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August 24, 2005
America Losing Ground To China In Central Asia?

Kazakhstan's foreign minister expressed his support for American engagement in the Central Asian republics that once formed the southern portion of the USSR and now play key roles in battling Islamofascist terror. However, he sounding a distinct if low-key warning that we may lose ground to China, who appears more willing to play ball with the kleptocrats in the region rather than push for the political reform desired by the Americans:

Kazakhstan's foreign minister yesterday pledged his country's support for U.S. military operations in Central Asia and said his country worked to water down neighboring countries' efforts to evict American troops from the region.

Foreign Minister Kasymzhomart Tokayev added that the U.S. military presence since the 2001 Afghanistan war and China's emergence as a regional and global power were helping revive the 19th-century "Great Game" struggle for influence in the region. ...

Kazakhstan, a U.S. ally and the only Central Asian nation to contribute troops to the postwar mission in Iraq, startled the Bush administration last month when it endorsed a communique from the six-nation Shanghai Cooperation Organization (SCO) widely interpreted as demanding a deadline for shutting down U.S. bases in Kyrgyzstan and Uzbekistan, set up to support the Afghan war.

The increasingly influential SCO includes Kazakhstan, Kyrgyzstan, Uzbekistan and Tajikistan, but is dominated by its two largest members -- Russia and China. Both Moscow and Beijing have been unnerved by the prospect of permanent U.S. military outposts in their strategic backyard.

Tokayev explained that Kazakhstan managed to water down the final resolution somewhat, and that its eventual endorsement of the communique did not indicate a retreat from its alliance with the US. However, the efforts of Russia and China to push American influence out of the region should not be ignored, Tokayev warns, as the Americans have taken the place of the British in what appears to be a renewal of the Great Game from a century ago. The Great Game pitted the British primarily against the Russian monarchy for influence and supremacy in Central Asia, mostly to protect the British land communication with its Empire in India and the subcontinent.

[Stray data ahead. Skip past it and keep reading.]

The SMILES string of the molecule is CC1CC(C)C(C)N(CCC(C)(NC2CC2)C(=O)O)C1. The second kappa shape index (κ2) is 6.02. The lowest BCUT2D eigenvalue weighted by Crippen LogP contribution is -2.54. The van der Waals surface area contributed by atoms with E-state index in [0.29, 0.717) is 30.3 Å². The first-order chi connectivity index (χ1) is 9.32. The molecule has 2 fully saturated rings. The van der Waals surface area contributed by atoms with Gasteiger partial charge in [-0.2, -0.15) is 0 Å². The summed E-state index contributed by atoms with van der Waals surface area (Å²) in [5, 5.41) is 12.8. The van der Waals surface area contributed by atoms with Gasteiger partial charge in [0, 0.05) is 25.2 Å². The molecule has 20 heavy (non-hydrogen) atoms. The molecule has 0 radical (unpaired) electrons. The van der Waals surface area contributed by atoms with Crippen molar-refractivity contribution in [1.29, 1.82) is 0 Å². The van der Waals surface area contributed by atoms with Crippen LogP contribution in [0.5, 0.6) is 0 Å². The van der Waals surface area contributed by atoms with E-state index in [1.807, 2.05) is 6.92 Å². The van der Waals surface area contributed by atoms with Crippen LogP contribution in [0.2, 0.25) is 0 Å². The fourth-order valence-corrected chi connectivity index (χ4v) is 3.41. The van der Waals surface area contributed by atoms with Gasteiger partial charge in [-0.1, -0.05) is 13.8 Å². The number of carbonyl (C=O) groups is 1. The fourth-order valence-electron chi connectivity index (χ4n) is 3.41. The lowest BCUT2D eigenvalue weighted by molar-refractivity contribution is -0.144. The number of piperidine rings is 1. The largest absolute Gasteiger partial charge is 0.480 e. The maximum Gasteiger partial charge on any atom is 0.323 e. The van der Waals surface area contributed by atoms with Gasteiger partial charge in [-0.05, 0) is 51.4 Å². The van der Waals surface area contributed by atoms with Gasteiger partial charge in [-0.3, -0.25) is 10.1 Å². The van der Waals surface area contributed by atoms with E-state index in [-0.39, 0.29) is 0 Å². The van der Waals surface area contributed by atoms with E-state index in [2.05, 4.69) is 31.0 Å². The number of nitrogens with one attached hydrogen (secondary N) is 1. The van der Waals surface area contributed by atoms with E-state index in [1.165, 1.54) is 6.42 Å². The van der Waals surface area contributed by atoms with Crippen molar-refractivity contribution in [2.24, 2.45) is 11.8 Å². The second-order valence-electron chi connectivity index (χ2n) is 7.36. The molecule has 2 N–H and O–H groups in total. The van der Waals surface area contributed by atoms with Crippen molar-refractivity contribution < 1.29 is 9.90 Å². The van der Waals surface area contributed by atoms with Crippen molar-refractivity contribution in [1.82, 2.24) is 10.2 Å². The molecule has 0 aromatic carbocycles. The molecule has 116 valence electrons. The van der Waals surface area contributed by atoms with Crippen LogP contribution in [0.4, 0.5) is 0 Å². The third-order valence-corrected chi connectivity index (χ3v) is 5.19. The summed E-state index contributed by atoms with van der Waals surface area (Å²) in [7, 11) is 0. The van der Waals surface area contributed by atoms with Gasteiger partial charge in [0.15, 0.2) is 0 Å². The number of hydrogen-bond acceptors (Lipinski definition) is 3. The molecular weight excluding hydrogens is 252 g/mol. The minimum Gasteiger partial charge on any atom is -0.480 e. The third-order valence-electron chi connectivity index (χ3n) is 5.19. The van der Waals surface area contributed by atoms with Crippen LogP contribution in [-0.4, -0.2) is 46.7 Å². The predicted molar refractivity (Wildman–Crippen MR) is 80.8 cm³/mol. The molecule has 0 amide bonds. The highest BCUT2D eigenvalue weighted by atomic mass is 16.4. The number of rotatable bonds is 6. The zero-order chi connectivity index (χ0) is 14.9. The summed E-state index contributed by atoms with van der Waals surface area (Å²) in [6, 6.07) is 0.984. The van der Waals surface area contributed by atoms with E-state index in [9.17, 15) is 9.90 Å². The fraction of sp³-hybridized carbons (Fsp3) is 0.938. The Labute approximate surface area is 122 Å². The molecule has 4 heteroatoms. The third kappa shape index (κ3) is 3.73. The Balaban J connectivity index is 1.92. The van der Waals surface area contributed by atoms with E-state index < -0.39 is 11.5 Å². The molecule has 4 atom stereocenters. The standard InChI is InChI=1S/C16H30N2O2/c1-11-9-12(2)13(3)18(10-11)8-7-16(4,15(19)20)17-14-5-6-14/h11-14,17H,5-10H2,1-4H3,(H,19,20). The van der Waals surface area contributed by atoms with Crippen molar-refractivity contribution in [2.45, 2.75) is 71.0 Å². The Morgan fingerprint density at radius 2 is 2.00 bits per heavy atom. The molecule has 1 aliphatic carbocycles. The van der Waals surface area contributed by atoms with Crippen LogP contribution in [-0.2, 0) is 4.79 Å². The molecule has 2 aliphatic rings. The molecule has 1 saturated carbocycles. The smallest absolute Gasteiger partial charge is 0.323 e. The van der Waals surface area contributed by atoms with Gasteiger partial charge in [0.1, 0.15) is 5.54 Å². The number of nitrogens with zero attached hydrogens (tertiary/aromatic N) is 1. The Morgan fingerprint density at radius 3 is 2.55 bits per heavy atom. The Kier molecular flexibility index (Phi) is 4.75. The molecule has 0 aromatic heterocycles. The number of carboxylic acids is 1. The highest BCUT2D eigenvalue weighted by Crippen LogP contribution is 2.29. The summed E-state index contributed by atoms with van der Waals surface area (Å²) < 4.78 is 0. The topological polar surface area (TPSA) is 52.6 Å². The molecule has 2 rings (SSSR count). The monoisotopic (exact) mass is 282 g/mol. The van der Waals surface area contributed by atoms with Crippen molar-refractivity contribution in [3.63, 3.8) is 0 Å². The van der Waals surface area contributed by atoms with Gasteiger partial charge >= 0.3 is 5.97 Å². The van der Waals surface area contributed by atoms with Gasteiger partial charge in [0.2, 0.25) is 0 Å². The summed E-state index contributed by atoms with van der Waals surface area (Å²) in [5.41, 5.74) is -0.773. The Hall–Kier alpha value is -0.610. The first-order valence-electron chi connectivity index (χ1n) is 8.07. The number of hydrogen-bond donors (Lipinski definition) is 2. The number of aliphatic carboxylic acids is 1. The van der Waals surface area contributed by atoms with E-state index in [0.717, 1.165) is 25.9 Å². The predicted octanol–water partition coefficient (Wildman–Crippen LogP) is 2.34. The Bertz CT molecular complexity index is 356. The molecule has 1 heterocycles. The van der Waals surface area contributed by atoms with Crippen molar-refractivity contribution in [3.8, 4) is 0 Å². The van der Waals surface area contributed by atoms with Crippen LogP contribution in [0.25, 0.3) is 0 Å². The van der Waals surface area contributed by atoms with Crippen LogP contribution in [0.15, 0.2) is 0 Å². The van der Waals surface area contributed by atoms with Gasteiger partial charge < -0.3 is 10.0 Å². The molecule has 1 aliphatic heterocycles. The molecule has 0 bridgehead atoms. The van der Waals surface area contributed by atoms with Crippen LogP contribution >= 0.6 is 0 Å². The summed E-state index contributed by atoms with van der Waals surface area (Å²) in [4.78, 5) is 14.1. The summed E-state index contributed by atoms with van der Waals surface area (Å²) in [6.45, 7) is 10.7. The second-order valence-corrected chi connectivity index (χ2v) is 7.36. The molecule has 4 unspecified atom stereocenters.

The Chinese intend on complicating this Game, and they have used a decidedly market-based strategy to marginalize the Americans. While we insist on free-market and democratic reforms as a condition of our assistance, or at least refuse to deny our support to those groups pushing for these as a condition for our military presence such as in Uzbekistan, the Chinese sound much more willing to play Monty Hall with the dictatorships and autocrats in place. China just bought PetroKazakhstan, for instance, after dropping its politically explosive bid for Unocal earlier this summer. They have invested heavily in the region without regard for the political structures of the various nations, an approach that hard-liners like Uzbekistan will find more to their liking than American demands for free elections and political reform.

Expect more agressive action from China in this regard. They have the cash to spread through the area, and this is their back yard. They want to make it clear that continued prosperity for the 'Stans can come from China's good graces and not hung with American interference in their politics. In the short run, that puts us at a disadvantage -- but when the tyrannies eventually fall, the people of Central Asia will remember who assisted them in standing on their own two feet and who helped their oppressors keep them down. Our strategy still has the most sound long-term value, and we should not back down from democratization.

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Posted by Ed Morrissey at August 24, 2005 6:48 AM

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